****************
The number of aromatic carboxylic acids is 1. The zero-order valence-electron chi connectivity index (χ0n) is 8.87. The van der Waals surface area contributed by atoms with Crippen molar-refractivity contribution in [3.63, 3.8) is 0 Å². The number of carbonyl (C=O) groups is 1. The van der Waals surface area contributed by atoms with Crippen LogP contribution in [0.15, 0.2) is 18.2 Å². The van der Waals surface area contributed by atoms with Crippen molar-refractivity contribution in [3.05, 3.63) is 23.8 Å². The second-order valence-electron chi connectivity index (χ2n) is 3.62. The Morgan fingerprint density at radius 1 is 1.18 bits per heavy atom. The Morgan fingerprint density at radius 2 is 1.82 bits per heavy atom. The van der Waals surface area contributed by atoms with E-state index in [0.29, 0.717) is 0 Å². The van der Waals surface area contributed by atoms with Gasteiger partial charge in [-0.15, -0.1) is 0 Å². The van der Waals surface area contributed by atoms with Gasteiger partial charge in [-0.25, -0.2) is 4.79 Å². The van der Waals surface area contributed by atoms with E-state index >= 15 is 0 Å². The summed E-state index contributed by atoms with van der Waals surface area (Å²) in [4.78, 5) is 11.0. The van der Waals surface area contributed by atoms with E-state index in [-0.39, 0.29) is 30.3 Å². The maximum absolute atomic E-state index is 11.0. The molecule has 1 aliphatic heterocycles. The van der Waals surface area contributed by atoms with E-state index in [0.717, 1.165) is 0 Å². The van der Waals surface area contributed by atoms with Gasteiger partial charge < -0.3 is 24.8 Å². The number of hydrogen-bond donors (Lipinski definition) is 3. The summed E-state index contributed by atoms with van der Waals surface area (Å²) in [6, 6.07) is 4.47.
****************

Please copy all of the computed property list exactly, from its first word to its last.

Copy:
The number of aromatic carboxylic acids is 1. The zero-order valence-electron chi connectivity index (χ0n) is 8.87. The van der Waals surface area contributed by atoms with Crippen molar-refractivity contribution in [3.63, 3.8) is 0 Å². The number of carbonyl (C=O) groups is 1. The van der Waals surface area contributed by atoms with Crippen LogP contribution in [0.15, 0.2) is 18.2 Å². The van der Waals surface area contributed by atoms with Crippen molar-refractivity contribution in [3.05, 3.63) is 23.8 Å². The second-order valence-electron chi connectivity index (χ2n) is 3.62. The Morgan fingerprint density at radius 1 is 1.18 bits per heavy atom. The Morgan fingerprint density at radius 2 is 1.82 bits per heavy atom. The van der Waals surface area contributed by atoms with E-state index in [0.29, 0.717) is 0 Å². The van der Waals surface area contributed by atoms with Gasteiger partial charge in [-0.15, -0.1) is 0 Å². The van der Waals surface area contributed by atoms with Gasteiger partial charge in [-0.25, -0.2) is 4.79 Å². The van der Waals surface area contributed by atoms with E-state index >= 15 is 0 Å². The summed E-state index contributed by atoms with van der Waals surface area (Å²) in [4.78, 5) is 11.0. The van der Waals surface area contributed by atoms with E-state index in [-0.39, 0.29) is 30.3 Å². The maximum absolute atomic E-state index is 11.0. The molecule has 1 aliphatic heterocycles. The van der Waals surface area contributed by atoms with E-state index in [0.717, 1.165) is 0 Å². The van der Waals surface area contributed by atoms with Gasteiger partial charge < -0.3 is 24.8 Å². The number of hydrogen-bond donors (Lipinski definition) is 3. The summed E-state index contributed by atoms with van der Waals surface area (Å²) in [6, 6.07) is 4.47.